Advertisement

African Archaeological Review

, Volume 35, Issue 2, pp 299–319 | Cite as

A (Digital) Future for Saharan Rock Art?

  • Savino di Lernia
Original Article

Abstract

First visited by westerners in the mid-nineteenth century, Saharan rock art has since received a great deal of attention. The richness and diversity of this region is recognised by the inclusion on the UNESCO World Heritage list of three properties: Tassili-n-Ajjer in Algeria, Tadrart Acacus in Libya, and Ennedi in Chad. The situation in many North African countries now makes this vast region very difficult to access: safety in the field is not guaranteed and few research funds are available. Today, a new generation of African and foreign scientists has no access to rock art sites in the north of the continent and the lack of fieldwork may entail a lack of safeguard and awareness. The growth of digital technologies over the last 15 years has revolutionised methods for recording rock art sites. Digital technologies are also used to mitigate the gap between artworks and accessibility in those countries where turmoil and social instability make fieldwork impossible. However, much of the documentation and most digital recordings of artworks currently available on the Internet lack an archaeological context. Equally, many of these websites barely mention methodological and theoretical aspects. It is also difficult to understand the extent of awareness among local communities in remote areas—sometimes suffering a digital and linguistic divide—and if (and how) they are genuinely able to exploit these digital resources. Here, I collate some examples from different parts of the Sahara illustrating that the recording, management and dissemination of rock art still present highs and lows. I argue that we should share theories and methods within the digital scientific community, with a view to adopting a shared nomenclature and a public thesaurus, making our cataloguing criteria explicit and, finally, developing an ethical code of conduct involving local communities.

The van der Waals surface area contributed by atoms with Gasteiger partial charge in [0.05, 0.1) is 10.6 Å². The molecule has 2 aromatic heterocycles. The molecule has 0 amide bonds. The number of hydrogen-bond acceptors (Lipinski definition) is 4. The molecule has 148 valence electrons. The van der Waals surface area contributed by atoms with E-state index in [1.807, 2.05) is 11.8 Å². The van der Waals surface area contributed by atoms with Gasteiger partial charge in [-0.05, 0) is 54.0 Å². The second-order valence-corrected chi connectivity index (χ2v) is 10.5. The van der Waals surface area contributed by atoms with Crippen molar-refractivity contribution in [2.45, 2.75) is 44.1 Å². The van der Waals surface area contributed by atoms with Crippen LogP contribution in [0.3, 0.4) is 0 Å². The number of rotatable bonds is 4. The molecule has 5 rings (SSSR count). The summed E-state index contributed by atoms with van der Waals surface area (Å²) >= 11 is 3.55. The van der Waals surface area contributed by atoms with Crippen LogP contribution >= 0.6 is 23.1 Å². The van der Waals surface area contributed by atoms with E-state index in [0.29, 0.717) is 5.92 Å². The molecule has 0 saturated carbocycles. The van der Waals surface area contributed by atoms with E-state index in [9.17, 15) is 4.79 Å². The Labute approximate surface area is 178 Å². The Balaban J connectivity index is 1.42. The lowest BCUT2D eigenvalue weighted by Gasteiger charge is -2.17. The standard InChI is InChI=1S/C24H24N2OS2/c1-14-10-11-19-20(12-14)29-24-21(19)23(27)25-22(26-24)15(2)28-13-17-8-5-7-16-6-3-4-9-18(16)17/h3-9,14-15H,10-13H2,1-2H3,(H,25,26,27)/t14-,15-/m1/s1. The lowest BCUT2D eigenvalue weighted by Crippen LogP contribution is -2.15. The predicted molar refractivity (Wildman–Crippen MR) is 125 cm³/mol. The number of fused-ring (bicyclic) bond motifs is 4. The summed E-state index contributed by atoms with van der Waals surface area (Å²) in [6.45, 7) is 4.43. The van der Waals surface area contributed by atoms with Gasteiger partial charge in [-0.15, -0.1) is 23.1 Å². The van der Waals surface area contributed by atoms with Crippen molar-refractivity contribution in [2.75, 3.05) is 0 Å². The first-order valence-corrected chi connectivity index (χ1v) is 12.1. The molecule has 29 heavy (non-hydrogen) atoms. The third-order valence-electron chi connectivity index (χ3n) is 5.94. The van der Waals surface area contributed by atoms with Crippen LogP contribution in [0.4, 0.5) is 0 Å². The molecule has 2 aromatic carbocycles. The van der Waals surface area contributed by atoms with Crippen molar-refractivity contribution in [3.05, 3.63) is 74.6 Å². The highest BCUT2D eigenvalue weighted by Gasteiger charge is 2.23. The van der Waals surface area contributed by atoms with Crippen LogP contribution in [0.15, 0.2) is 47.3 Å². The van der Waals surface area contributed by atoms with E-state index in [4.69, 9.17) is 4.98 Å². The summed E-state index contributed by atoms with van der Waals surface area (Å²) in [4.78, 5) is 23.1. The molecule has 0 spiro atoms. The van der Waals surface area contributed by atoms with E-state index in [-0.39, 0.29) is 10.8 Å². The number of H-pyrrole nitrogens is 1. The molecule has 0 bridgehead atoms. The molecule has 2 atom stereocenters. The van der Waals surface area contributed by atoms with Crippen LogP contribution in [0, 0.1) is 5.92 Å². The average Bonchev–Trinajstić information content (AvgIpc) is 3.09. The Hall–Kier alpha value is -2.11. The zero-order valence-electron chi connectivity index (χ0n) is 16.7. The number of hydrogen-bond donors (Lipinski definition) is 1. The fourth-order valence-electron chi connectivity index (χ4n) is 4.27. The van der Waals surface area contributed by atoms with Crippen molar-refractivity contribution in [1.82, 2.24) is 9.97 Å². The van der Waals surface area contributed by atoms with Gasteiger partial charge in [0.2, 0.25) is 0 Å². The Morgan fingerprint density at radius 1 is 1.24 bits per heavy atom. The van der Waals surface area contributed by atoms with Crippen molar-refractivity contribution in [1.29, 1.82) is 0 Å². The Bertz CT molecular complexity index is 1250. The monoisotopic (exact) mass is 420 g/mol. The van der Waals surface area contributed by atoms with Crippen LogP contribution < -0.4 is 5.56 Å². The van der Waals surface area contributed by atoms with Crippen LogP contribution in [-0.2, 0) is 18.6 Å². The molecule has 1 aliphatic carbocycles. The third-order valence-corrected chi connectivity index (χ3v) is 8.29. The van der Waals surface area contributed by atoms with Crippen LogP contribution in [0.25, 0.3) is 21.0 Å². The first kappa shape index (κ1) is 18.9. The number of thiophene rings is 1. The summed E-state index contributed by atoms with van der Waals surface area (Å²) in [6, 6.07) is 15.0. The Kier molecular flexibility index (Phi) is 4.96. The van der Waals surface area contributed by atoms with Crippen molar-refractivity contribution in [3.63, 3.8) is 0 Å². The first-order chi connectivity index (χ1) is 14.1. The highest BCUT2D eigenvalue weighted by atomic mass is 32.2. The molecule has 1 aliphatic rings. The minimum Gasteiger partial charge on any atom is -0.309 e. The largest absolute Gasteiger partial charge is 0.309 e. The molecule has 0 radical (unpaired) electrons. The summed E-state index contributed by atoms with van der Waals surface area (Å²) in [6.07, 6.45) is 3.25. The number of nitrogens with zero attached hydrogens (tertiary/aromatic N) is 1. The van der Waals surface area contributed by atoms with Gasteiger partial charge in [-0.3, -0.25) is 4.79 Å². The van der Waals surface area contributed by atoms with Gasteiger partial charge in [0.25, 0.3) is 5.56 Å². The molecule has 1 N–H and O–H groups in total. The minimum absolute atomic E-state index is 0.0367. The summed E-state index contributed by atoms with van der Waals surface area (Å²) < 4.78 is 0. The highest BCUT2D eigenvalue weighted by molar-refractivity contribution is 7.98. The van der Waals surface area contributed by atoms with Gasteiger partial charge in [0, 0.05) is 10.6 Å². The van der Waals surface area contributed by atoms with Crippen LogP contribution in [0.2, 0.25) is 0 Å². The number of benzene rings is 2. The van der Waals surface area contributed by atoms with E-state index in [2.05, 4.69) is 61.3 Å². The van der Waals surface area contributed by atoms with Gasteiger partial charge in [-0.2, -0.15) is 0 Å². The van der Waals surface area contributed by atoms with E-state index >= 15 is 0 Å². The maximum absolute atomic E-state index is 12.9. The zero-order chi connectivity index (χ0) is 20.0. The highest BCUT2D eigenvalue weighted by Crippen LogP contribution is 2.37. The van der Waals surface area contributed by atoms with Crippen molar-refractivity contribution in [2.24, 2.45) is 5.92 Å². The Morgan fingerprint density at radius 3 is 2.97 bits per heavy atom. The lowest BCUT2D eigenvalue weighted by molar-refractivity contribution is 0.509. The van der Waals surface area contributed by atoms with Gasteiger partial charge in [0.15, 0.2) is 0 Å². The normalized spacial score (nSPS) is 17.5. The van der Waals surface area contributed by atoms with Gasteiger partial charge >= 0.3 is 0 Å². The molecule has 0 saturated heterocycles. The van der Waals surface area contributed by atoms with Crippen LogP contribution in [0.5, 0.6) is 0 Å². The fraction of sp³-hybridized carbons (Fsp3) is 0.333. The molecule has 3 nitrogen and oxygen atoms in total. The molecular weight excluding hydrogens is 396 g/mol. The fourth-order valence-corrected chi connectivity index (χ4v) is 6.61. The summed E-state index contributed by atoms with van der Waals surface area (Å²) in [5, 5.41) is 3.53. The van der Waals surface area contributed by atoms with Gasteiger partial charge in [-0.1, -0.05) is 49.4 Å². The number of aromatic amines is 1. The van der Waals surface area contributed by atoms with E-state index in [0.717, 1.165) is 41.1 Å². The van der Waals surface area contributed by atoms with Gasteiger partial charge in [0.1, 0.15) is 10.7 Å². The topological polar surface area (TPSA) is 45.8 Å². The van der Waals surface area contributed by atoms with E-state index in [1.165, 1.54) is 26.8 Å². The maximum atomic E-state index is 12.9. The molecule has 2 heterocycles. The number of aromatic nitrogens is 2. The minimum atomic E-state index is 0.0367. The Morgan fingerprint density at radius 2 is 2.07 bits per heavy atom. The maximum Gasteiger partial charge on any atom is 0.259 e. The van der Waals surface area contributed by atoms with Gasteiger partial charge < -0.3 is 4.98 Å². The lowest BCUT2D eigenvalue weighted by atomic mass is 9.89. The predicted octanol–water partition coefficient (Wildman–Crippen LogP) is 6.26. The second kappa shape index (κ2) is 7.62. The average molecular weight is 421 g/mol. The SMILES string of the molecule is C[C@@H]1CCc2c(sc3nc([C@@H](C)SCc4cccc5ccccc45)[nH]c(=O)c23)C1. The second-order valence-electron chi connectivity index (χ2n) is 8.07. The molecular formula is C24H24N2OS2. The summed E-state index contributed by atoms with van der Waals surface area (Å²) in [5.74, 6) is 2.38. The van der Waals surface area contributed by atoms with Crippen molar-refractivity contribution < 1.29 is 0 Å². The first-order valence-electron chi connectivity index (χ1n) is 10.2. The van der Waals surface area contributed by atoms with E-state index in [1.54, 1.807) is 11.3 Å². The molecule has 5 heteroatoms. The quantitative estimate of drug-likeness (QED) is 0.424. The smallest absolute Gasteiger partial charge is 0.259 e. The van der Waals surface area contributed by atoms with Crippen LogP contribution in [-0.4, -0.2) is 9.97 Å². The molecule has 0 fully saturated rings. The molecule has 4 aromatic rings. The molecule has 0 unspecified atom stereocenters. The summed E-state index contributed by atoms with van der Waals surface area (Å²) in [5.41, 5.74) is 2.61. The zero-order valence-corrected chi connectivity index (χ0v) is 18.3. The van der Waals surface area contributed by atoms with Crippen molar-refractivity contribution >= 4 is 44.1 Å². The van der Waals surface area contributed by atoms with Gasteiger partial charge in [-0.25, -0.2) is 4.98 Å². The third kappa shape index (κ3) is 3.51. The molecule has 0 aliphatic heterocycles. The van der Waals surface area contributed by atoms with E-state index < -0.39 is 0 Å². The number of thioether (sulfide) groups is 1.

Keywords

Rock art Accessibility Conflict Digital divide Archaeology Context Sahara UNESCO WH list 

Résumé